The e-ROSA project seeks to build a shared vision of a future sustainable e-infrastructure for research and education in agriculture in order to promote Open Science in this field and as such contribute to addressing related societal challenges. In order to achieve this goal, e-ROSA’s first objective is to bring together the relevant scientific communities and stakeholders and engage them in the process of coelaboration of an ambitious, practical roadmap that provides the basis for the design and implementation of such an e-infrastructure in the years to come.
This website highlights the results of a bibliometric analysis conducted at a global scale in order to identify key scientists and associated research performing organisations (e.g. public research institutes, universities, Research & Development departments of private companies) that work in the field of agricultural data sources and services. If you have any comment or feedback on the bibliometric study, please use the online form.
You can access and play with the graphs:
- Evolution of the number of publications between 2005 and 2015
- Map of most publishing countries between 2005 and 2015
- Network of country collaborations
- Network of institutional collaborations (+10 publications)
- Network of keywords relating to data - Link
Nutrition and management modeling has been expanding rapidly in the last 30 years. Nutrition and physiology models in ruminants have used different modeling techniques ranging from simple empirical-based to mechanistic and dynamic models. The level of complexity is driven by available data and modeler objective. The two primary objectives are to serve as a research tool to help guide future research versus field-applied models. Field-applied models combine empirical and mechanistic techniques, allowing nutritionists and consultants to evaluate and predict animal performance by using inputs that can be collected on-farm and by using standard laboratory methodology. More complex dynamic/mechanistic models have been historically used to guide research. These models have tended to focus on enhancing the biochemical understanding associated with lactating cows. Regardless of methodology, modeling has improved the nutrition and feeding practices of all species in which it has been used. However, limited modeling has occurred regarding the equine. The objectives of this article are to introduce the basis for an equine model (Fancy) and outline how modeling can be used to enhance knowledge by guiding research projects. During the development of Fancy, inconsistencies related to requirement predictions were discovered. Most inconsistencies were related to data limitations; however, this illustrates where modeling can offer significant rewards. The development of a model can assist in defining these inconsistencies and data limitations. Research resources can then be better allocated to address these issues. resulting in expanding the knowledge base of the system being modeled. (C) 2011 Elsevier Inc. All rights reserved.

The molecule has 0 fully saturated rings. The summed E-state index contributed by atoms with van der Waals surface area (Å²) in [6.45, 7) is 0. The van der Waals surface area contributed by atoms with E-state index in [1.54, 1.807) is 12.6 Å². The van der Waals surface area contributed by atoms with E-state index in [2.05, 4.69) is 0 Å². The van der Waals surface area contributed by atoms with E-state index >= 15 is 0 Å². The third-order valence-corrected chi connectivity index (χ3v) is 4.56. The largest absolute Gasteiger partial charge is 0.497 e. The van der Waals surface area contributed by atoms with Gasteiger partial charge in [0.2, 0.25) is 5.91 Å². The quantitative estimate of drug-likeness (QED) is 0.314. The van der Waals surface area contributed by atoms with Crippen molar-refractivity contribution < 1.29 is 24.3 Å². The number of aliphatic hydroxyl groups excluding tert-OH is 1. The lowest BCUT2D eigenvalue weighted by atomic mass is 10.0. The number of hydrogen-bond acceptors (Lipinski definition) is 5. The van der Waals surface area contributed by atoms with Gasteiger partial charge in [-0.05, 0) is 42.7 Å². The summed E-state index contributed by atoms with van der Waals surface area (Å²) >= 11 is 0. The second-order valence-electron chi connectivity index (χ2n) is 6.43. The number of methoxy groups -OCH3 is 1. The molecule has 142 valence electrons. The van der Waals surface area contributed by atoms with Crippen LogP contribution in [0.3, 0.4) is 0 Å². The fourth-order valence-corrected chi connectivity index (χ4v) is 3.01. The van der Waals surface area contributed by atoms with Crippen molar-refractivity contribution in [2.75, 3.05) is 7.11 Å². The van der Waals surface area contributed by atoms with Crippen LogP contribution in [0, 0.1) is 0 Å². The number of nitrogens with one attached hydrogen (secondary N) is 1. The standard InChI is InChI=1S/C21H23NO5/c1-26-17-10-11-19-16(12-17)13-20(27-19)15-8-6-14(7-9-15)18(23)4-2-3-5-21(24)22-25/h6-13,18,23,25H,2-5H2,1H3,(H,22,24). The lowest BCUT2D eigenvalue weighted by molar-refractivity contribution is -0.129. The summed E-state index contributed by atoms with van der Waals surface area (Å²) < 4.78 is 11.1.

Inappropriate format for Document type, expected simple value but got array, please use list format